Treasury Secretary Steven Mnuchin asked Congress on Thursday to consider possible solutions to gun violence following a massacre at a high school in Florida.
"I will say personally, I think the gun violence — it's a tragedy what we've seen yesterday, and I'd urge Congress to look at these issues," Mnuchin said at an unrelated House hearing on the White House's fiscal year 2019 budget request.
The Treasury Department later told Politico that Mnuchin did not refer to whether Congress should think about changing gun laws. He was responding specifically to a question from Rep. John Lewis, D-Ga., about whether funds in the federal budget were set aside to address gun violence, the agency said.
Lewis pressed Mnuchin about what the White House might do in response to the latest mass shooting in the United States. While Mnuchin acknowledged that gun policy is "out of my lane of responsibilities," he said he would speak to President Donald Trump and other Cabinet members about the issue.
Trump and other Republican leaders have resisted calls to tighten federal gun laws.
Authorities believe a gunman opened fire with a semiautomatic rifle in the Parkland, Florida, high school, killing 17 people and wounding 14 others. The 19-year-old suspect, Nikolas Cruz, was charged with 17 counts of premeditated murder.
The shooting — just the latest among numerous mass killings with guns in the United States — reignited a national debate about access to assault weapons and possible changes to gun control laws. While Mnuchin urged Congress to consider possible solutions, Trump has not done so in the past.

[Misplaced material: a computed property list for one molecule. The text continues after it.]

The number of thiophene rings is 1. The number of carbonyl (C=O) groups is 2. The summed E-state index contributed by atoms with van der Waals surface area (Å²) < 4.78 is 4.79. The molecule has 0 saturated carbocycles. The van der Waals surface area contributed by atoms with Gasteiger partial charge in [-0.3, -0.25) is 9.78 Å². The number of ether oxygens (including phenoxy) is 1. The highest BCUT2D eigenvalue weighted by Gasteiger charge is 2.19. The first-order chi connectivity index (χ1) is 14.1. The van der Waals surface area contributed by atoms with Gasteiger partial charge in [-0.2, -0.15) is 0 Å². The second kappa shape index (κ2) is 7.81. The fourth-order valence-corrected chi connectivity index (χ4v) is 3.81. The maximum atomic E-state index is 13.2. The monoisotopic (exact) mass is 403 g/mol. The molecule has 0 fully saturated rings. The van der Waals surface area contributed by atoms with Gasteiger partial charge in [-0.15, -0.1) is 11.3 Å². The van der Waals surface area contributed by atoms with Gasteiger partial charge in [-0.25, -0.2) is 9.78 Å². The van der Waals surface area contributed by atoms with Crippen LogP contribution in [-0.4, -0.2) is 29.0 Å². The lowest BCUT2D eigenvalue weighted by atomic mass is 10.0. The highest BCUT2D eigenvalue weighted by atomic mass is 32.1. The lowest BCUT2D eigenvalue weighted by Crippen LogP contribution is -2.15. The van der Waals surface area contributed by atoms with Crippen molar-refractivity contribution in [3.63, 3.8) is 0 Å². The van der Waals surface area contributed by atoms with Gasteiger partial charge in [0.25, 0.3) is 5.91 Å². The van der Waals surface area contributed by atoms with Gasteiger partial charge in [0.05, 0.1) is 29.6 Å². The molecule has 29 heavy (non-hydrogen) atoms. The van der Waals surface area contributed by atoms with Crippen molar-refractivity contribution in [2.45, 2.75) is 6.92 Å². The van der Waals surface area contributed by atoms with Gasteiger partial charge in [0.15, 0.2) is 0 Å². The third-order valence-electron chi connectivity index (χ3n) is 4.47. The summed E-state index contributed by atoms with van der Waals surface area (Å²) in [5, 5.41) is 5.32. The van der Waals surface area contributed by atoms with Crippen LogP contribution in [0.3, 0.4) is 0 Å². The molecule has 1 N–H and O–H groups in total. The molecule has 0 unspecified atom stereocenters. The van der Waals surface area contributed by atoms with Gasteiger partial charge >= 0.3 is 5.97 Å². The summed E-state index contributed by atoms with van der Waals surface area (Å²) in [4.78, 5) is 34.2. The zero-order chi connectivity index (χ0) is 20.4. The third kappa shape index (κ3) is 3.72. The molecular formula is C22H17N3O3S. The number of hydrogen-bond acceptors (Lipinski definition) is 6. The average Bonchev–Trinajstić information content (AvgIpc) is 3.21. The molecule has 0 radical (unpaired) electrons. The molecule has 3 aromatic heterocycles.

Last February, Trump quietly signed a bill to scrap an Obama-era regulation making it tougher for people with mental illnesses to buy a gun. On Thursday morning, he tweeted that signs emerged that Cruz was "mentally disturbed" and questioned why his classmates and community did not report him to authorities.
Congress has taken few concrete steps to address gun violence after recent massacres. While some momentum built to ban a device used to increase the firing rate of rifles last year, no legislation to do so made significant progress in the GOP-controlled Congress.
A shooter who carried out the deadliest gun massacre in modern U.S. history in Las Vegas last year used the so-called bump stock tool.
House Speaker Paul Ryan said in a round of interviews Thursday that the Florida massacre should not lead to "taking away citizens' rights" to own guns.
"I don't think that means you then roll that conversation into taking away citizens' rights – taking away a law-abiding citizen's rights," Ryan said in one interview. "Obviously, this conversation typically goes there. Right now, I think we need to take a breath and collect the facts."
— Reuters contributed to this article.